KENNETH RANDOLPH TAYLOR

JUNE 14, 2012 COMMON ERA

THE FEAST OF SAINT BASIL THE GREAT, FATHER OF EASTERN MONASTICISM

THE FEAST OF SAINT METHODIUS I, PATRIARCH OF CONSTANTINOPLE

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http://blogatheologica.wordpress.com/2013/03/02/leviticus-and-luke-part-iv-legalism-and-compassion/

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Devotion for the Nineteenth, Twentieth, and Twenty-First Days of Easter (LCMS Daily Lectionary)   9 comments

Above:  The Tabernacle

Exodus and Luke, Part X:  Just As the LORD Had Commanded

THURSDAY-SATURDAY, APRIL 30-MAY 2, 2020

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Blessed Lord, who caused all holy scriptures to be written for our learning:

Grant us so to hear them, read, mark, learn, and inwardly digest them,

that we may embrace and ever hold fast the blessed hope of everlasting life,

which you have given us in our Savior Jesus Christ;

who lives and reigns with you and the Holy Spirit,

one God, for ever and ever.  Amen.

The Book of Common Prayer (1979), page 236

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The Assigned Readings:

Exodus 38:21-39:8, 22-23, 27-31 (19th Dayof Easter)

Exodus 39:32-40:16 (20th Day of Easter)

Exodus 40:17-38 (21st Day of Easter)

Psalm 47 (Morning–19th Day of Easter)

Psalm 96 (Morning–20th Day of Easter)

Psalm 92 (Morning–21st Day of Easter)

Psalms 68 and 113 (Evening–19th Day of Easter)

Psalms 50 and 138 (Evening–20th Day of Easter)

Psalms 23 and 114 (Evening–21st Day of Easter)

Luke 8:1-21 (19th Day of Easter)

Luke 8:22-39 (20th Day of Easter)

Luke 8:40-56 (21st Day of Easter)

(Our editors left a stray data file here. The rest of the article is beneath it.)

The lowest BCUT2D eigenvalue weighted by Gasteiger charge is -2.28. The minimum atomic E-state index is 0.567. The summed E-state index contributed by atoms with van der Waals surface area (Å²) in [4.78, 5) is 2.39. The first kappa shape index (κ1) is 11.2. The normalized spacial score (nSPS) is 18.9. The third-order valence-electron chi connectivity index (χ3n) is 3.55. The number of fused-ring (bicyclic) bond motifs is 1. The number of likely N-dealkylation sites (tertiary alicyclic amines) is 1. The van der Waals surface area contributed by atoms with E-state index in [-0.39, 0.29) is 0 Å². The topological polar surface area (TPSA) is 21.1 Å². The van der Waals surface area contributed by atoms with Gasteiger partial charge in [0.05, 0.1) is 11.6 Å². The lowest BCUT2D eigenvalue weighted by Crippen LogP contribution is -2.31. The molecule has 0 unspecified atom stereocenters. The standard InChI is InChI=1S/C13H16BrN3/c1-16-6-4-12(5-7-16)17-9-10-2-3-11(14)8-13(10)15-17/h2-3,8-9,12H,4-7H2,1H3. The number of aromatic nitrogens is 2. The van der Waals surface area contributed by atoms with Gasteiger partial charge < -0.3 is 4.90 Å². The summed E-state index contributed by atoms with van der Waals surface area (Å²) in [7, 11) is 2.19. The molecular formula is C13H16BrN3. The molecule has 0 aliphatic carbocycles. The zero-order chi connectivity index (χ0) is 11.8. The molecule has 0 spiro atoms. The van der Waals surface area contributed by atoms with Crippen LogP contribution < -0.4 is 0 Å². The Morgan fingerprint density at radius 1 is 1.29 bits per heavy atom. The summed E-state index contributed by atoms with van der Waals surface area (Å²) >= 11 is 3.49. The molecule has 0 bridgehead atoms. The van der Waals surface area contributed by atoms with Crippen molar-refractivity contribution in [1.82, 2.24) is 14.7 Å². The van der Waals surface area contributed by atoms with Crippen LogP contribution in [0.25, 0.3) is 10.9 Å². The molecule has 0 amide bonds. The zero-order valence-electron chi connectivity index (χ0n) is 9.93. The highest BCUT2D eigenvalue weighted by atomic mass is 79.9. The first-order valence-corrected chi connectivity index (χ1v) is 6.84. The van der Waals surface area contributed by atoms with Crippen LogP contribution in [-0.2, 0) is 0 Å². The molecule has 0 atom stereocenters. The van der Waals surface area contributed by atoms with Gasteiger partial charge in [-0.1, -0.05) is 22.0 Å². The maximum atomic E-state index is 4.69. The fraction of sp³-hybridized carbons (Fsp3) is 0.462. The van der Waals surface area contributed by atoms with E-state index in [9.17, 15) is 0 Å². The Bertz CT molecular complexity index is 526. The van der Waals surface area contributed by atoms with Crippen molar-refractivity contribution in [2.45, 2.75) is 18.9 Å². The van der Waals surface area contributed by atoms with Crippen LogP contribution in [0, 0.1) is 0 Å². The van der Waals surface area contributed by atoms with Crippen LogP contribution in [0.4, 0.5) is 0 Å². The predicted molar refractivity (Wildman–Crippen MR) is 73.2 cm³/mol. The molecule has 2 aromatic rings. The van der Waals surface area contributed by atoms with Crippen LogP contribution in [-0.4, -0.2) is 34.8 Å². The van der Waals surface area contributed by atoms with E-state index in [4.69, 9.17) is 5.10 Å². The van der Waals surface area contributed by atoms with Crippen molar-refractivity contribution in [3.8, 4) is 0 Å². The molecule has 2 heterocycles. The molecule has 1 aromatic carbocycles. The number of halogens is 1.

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The long and detailed description of the setting up of the Tabernacle in Exodus contains the refrain

…just as the LORD had commanded Moses.

(TANAKH:  The Holy Scriptures)

The Tabernacle complete, Gods Presence fills the space.  God and the people will meet there.  Thus the Book of Exodus ends.

Foster R. McCurley, Jr., in his 1969 adult Christian education volume, Exodus (Philadelphia, PA:  Lutheran Church Press), concludes on page 128:

At the same time, the Book of Exodus means something for us because in some ways we stand in a similar predicament.  The people of Exodus had received the gift of deliverance and had been brought into a new relationship with God. They waited for the fulfillment of the promise made to Abraham–the promise of land, descendants, and blessing.  We of the church look back to the Cross and Resurrection, and we have been brought into a unique relationship with our Father.  We rejoice in our salvation and in the new covenant which God has established with us in Christ.  Yet we wait for the consumation of the kingdom–to a time when Christ will come again to make all things new.  We stand as participants in the last act of God’s triumphant drama, but the final curtain has yet to fall.

It sounds like an Advent message, does it not?

The Kingdom of God was evident among those whom Jesus healed, the marginalized people whose dignity he affirmed, and the women who financed his ministry.  Yet that was nearly 2000 years ago.  We wait for the final curtain to fall.  As we wait may we do as the LORD commands us.  So may our fate be different from that of the liberated generation of Israelites.  May we live in gratitude to God, who has freed us from our sins.

KENNETH RANDOLPH TAYLOR

JUNE 9, 2012 COMMON ERA

THE FEAST OF SAINT COLUMBA OF IONA, ROMAN CATHOLIC MISSIONARY AND ABBOT

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http://blogatheologica.wordpress.com/2013/03/02/exodus-and-luke-part-x-just-as-the-lord-had-commanded/